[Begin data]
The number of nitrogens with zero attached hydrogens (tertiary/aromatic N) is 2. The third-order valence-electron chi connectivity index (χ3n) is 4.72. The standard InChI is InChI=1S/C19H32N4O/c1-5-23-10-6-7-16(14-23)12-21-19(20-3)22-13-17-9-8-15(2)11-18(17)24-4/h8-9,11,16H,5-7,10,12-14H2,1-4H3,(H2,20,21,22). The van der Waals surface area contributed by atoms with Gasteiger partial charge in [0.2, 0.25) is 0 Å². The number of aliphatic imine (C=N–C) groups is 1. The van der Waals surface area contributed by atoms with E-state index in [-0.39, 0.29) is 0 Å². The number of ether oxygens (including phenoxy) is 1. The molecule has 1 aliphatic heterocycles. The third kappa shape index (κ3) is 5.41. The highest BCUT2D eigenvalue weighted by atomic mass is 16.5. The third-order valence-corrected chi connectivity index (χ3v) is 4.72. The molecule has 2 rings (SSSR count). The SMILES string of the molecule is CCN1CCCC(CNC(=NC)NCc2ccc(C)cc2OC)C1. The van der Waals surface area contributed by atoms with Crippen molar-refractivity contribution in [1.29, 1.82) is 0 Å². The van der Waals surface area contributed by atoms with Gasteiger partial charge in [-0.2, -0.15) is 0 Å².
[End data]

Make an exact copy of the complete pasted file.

The number of nitrogens with zero attached hydrogens (tertiary/aromatic N) is 2. The third-order valence-electron chi connectivity index (χ3n) is 4.72. The standard InChI is InChI=1S/C19H32N4O/c1-5-23-10-6-7-16(14-23)12-21-19(20-3)22-13-17-9-8-15(2)11-18(17)24-4/h8-9,11,16H,5-7,10,12-14H2,1-4H3,(H2,20,21,22). The van der Waals surface area contributed by atoms with Gasteiger partial charge in [0.2, 0.25) is 0 Å². The number of aliphatic imine (C=N–C) groups is 1. The van der Waals surface area contributed by atoms with E-state index in [-0.39, 0.29) is 0 Å². The number of ether oxygens (including phenoxy) is 1. The molecule has 1 aliphatic heterocycles. The third kappa shape index (κ3) is 5.41. The highest BCUT2D eigenvalue weighted by atomic mass is 16.5. The third-order valence-corrected chi connectivity index (χ3v) is 4.72. The molecule has 2 rings (SSSR count). The SMILES string of the molecule is CCN1CCCC(CNC(=NC)NCc2ccc(C)cc2OC)C1. The van der Waals surface area contributed by atoms with Crippen molar-refractivity contribution in [1.29, 1.82) is 0 Å². The van der Waals surface area contributed by atoms with Gasteiger partial charge in [-0.2, -0.15) is 0 Å².